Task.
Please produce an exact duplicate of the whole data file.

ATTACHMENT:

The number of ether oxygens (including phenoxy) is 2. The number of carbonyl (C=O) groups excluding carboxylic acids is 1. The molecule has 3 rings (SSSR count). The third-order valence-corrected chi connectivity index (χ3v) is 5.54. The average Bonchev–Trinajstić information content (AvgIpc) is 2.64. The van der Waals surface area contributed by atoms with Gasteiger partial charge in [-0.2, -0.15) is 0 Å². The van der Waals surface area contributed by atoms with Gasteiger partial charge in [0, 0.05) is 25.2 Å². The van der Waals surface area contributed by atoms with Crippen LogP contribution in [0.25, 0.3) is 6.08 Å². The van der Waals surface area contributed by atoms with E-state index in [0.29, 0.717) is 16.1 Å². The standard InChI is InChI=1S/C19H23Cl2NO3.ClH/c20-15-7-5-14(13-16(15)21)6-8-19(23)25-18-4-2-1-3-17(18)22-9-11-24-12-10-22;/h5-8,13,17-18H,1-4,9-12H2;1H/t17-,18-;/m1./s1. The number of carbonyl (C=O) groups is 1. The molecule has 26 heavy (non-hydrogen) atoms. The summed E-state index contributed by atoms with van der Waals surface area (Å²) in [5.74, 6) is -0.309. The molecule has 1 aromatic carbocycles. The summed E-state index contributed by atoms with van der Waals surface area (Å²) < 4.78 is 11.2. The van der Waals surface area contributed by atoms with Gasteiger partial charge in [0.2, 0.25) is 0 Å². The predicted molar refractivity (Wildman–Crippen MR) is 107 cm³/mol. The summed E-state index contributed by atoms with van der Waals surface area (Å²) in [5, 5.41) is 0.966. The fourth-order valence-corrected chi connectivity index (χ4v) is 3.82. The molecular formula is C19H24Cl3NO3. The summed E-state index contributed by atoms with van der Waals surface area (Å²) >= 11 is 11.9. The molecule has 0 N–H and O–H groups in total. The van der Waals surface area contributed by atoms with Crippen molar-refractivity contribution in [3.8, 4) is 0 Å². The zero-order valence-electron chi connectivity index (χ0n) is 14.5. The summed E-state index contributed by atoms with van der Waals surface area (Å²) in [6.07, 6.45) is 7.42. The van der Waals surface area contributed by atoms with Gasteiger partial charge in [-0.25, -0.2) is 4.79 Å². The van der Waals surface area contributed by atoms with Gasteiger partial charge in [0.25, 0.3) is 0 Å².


The number of ether oxygens (including phenoxy) is 2. The number of carbonyl (C=O) groups excluding carboxylic acids is 1. The molecule has 3 rings (SSSR count). The third-order valence-corrected chi connectivity index (χ3v) is 5.54. The average Bonchev–Trinajstić information content (AvgIpc) is 2.64. The van der Waals surface area contributed by atoms with Gasteiger partial charge in [-0.2, -0.15) is 0 Å². The van der Waals surface area contributed by atoms with Gasteiger partial charge in [0, 0.05) is 25.2 Å². The van der Waals surface area contributed by atoms with Crippen LogP contribution in [0.25, 0.3) is 6.08 Å². The van der Waals surface area contributed by atoms with E-state index in [0.29, 0.717) is 16.1 Å². The standard InChI is InChI=1S/C19H23Cl2NO3.ClH/c20-15-7-5-14(13-16(15)21)6-8-19(23)25-18-4-2-1-3-17(18)22-9-11-24-12-10-22;/h5-8,13,17-18H,1-4,9-12H2;1H/t17-,18-;/m1./s1. The number of carbonyl (C=O) groups is 1. The molecule has 26 heavy (non-hydrogen) atoms. The summed E-state index contributed by atoms with van der Waals surface area (Å²) in [5.74, 6) is -0.309. The molecule has 1 aromatic carbocycles. The summed E-state index contributed by atoms with van der Waals surface area (Å²) < 4.78 is 11.2. The van der Waals surface area contributed by atoms with Gasteiger partial charge in [0.2, 0.25) is 0 Å². The predicted molar refractivity (Wildman–Crippen MR) is 107 cm³/mol. The summed E-state index contributed by atoms with van der Waals surface area (Å²) in [5, 5.41) is 0.966. The fourth-order valence-corrected chi connectivity index (χ4v) is 3.82. The molecular formula is C19H24Cl3NO3. The summed E-state index contributed by atoms with van der Waals surface area (Å²) >= 11 is 11.9. The molecule has 0 N–H and O–H groups in total. The van der Waals surface area contributed by atoms with Crippen molar-refractivity contribution in [3.8, 4) is 0 Å². The zero-order valence-electron chi connectivity index (χ0n) is 14.5. The summed E-state index contributed by atoms with van der Waals surface area (Å²) in [6.07, 6.45) is 7.42. The van der Waals surface area contributed by atoms with Gasteiger partial charge in [-0.25, -0.2) is 4.79 Å². The van der Waals surface area contributed by atoms with Gasteiger partial charge in [0.25, 0.3) is 0 Å².